If you lose all of your teeth, your jawbone and eventually your face will shrink. This cannot be stopped even with bone grafts. It naturally happens because of atrophy (lack of use) of both muscle and bone of the jaws. I have discussed this bone loss in many previous blog and web articles.
If you’re having an all on 4/6/8 etc dental implant Prettau style bridge, this is an important consideration for facial aesthetics. Being able to support your face means that the lips, the base of the nose and cheeks can be positioned correctly so that you don’t have a caved in, wrinkled appearance.
Many dentists believe this cannot be done with fixed dental implant bridges and offer their patients snap-on overdentures. I have found there to be a lack of uniform knowledge of regular general dentists on this topic mostly because most dentists do not do this procedure routinely.
This issue is more substantial when discussing the upper jaw. A lack of facial/lip support also makes the nose appear much larger than it really is.
In the past (prior to 2005), I too treated some patients with upper overdentures to try to make facial esthetics the best possible but you still end up with a plastic denture! As of about 12 years ago I have developed a technique for predictably re-creating lip support and face aesthetics eliminating the need for upper overdentures. Lip and facial support are also determined by what we call vertical dimension of occlusion “VDO.”
This is best seen in side profile but can also be seen straight on. It is often measured from the tip of the nose to the tip of the chin. If you lose all of your teeth, that measurement from the tip of the nose to the tip of the chin becomes smaller giving you a premature aged appearance and many wrinkles.
Where many dentists believe this can’t be done is in the cleansability of the final Prettau dental implant restoration. I have been advocating and teaching a technique that levels the bone and gum to create a flat or convex surface UNDER the bridge so that the bridge can both be cleansable and aesthetic at the same time.
The fact that Prettau monolithic zirconia is nonporous also helps tremendously. It is not material of the bridge that makes the lip support but rather the surgical and prosthetic planning of the case from the very beginning.
Every single patient I treat has a very particular surgical modification of the gum or bone anatomy to be able to *create* this scenario right from day one. This is done by me at the first surgery. If it is not considered and created from the very first surgery/insertion of implants, it is very difficult to recover and correct later.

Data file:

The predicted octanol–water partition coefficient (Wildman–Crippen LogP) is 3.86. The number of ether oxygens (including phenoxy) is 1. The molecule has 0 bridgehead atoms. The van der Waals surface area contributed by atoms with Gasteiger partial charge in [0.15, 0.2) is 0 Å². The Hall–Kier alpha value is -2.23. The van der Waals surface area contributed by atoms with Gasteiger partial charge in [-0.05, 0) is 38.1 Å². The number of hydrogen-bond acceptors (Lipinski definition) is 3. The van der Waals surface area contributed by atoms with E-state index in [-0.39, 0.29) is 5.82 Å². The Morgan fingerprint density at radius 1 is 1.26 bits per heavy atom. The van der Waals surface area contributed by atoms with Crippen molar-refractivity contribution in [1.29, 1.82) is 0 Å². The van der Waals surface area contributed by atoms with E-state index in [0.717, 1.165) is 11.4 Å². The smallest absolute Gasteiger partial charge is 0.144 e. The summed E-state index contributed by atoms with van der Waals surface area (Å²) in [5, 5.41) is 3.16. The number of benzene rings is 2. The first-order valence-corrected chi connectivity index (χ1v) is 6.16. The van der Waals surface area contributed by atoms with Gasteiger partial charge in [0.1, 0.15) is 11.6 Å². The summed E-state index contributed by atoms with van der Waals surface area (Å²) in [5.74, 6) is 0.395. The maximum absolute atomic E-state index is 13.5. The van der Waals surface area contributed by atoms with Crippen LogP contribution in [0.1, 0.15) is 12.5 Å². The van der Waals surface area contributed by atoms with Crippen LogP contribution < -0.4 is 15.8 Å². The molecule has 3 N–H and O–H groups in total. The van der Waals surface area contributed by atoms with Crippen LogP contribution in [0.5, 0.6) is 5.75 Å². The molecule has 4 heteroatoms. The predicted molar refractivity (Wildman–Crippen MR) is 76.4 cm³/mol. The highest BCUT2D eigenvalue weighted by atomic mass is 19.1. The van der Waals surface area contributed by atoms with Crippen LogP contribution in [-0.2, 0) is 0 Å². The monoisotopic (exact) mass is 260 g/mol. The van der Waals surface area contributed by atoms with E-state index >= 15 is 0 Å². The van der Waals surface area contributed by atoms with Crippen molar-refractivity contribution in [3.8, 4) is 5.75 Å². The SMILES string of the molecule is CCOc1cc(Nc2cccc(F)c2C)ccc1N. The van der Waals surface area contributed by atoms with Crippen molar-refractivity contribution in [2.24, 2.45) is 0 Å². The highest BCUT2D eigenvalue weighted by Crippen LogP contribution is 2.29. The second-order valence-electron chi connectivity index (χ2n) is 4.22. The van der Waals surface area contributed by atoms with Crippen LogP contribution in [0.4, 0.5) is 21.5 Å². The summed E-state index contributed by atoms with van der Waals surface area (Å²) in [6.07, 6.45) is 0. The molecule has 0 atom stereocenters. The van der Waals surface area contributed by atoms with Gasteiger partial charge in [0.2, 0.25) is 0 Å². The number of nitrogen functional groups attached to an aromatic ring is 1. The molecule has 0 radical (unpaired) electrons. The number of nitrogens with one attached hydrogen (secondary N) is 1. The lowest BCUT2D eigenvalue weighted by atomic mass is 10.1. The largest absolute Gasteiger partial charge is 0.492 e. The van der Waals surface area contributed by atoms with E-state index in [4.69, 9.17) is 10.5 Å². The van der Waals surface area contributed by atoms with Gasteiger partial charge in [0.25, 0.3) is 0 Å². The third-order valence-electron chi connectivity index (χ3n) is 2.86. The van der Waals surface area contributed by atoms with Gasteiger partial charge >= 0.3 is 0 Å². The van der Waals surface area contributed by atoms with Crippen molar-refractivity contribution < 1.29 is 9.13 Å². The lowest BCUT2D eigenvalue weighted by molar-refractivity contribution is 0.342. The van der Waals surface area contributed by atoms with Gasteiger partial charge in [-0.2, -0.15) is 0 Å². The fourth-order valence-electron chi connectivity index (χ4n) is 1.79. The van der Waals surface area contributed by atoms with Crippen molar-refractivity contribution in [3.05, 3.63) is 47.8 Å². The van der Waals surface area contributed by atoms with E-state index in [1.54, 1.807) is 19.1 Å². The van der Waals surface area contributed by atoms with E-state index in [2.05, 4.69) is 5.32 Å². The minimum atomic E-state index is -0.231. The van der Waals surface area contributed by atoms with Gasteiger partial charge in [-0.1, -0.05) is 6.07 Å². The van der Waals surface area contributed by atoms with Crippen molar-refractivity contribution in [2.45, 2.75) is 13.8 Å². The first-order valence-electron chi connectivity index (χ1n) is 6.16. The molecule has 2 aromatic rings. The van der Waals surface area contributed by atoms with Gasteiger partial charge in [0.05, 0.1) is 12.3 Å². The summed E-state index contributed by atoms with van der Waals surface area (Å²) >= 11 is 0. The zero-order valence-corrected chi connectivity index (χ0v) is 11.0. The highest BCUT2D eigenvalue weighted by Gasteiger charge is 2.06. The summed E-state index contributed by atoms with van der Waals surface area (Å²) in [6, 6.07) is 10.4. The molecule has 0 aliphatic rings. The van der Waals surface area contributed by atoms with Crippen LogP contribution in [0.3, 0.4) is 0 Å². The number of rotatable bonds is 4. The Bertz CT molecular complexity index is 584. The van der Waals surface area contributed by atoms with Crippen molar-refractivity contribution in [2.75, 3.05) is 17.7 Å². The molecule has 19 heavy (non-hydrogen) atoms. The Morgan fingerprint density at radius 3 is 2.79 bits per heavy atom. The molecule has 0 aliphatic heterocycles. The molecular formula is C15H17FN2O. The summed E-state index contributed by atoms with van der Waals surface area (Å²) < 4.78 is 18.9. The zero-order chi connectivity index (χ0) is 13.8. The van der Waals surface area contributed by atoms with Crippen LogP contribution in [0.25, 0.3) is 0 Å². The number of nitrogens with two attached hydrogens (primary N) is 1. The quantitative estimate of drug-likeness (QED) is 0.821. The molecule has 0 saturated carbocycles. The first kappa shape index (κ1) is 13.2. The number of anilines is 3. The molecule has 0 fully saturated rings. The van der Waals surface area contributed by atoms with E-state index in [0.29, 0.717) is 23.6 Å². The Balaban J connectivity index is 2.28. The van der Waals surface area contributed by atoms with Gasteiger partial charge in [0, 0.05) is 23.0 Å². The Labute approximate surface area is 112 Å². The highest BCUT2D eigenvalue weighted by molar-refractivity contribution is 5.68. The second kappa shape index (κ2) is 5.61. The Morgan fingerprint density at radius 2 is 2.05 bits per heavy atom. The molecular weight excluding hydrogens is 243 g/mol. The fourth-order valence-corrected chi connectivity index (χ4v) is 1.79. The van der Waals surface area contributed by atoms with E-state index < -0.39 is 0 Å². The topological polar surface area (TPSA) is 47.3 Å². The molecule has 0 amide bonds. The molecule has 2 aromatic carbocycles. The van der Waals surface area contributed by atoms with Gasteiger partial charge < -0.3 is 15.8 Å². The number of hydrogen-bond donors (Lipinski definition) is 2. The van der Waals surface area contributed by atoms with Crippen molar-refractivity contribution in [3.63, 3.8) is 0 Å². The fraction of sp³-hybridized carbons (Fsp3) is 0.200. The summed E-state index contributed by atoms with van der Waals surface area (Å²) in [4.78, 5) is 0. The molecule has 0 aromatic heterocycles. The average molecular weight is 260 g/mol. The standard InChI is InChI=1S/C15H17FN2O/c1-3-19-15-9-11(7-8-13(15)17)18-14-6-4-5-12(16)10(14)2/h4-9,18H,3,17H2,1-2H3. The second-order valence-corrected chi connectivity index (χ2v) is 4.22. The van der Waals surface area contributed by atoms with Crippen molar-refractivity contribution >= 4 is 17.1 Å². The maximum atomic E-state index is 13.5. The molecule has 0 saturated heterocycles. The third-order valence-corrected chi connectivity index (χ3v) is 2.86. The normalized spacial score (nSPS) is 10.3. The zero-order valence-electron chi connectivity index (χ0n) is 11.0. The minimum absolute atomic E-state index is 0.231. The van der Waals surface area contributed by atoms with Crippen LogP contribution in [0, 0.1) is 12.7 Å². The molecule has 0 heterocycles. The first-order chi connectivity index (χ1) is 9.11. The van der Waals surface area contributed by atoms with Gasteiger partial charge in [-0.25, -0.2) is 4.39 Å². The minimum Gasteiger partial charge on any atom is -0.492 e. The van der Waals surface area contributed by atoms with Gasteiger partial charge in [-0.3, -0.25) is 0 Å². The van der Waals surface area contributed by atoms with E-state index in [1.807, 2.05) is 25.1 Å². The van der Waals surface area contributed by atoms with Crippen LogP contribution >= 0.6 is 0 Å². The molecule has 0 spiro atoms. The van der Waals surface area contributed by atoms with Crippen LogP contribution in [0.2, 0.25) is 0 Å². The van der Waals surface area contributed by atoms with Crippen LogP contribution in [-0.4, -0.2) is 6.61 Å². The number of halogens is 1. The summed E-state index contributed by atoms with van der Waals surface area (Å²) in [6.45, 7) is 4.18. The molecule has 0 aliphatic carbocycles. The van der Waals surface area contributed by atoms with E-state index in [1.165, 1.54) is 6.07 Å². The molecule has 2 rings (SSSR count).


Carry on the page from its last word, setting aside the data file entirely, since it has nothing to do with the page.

I also feel it is very important to “test” every patient with a fixed temporary PMMA bridge that allows them to test facial aesthetics, bite, lip support, color, tooth shape and size, etc. etc. I usually allow the patient to test the prototype bridges for somewhere between 3 weeks to 3 months. They look great too!
I often touchup this gum created contour with a carbon dioxide laser at the beginning of the tooth making process.
I also see that over time once I create a solid biting plane of occlusion, the atrophied, flabby muscles begin to come back over the first year or 2 tightening up the face.
There are some exceptions to creating ideal lip support and it almost always occurs in a patient that has either a severe overbite or severe underbite. When this occurs, sometimes a slight concavity needs to be created in a very certain position that can be digitally designed to be VERY cleansable with a water pick. This will lead to long term crestal bone and gum stability.
This patient that photographed has 6 implants on top and 5 implants on bottom and upper lower fixed Prettau bridges. It is my passion to deliver teeth that are long-lasting, cleansable, well engineered and beautiful. It really changes lives.
Ramsey A. Amin, D.D.S.
Diplomate of the American Board of Oral Implantology /Implant Dentistry
Fellow-American Academy of Implant Dentistry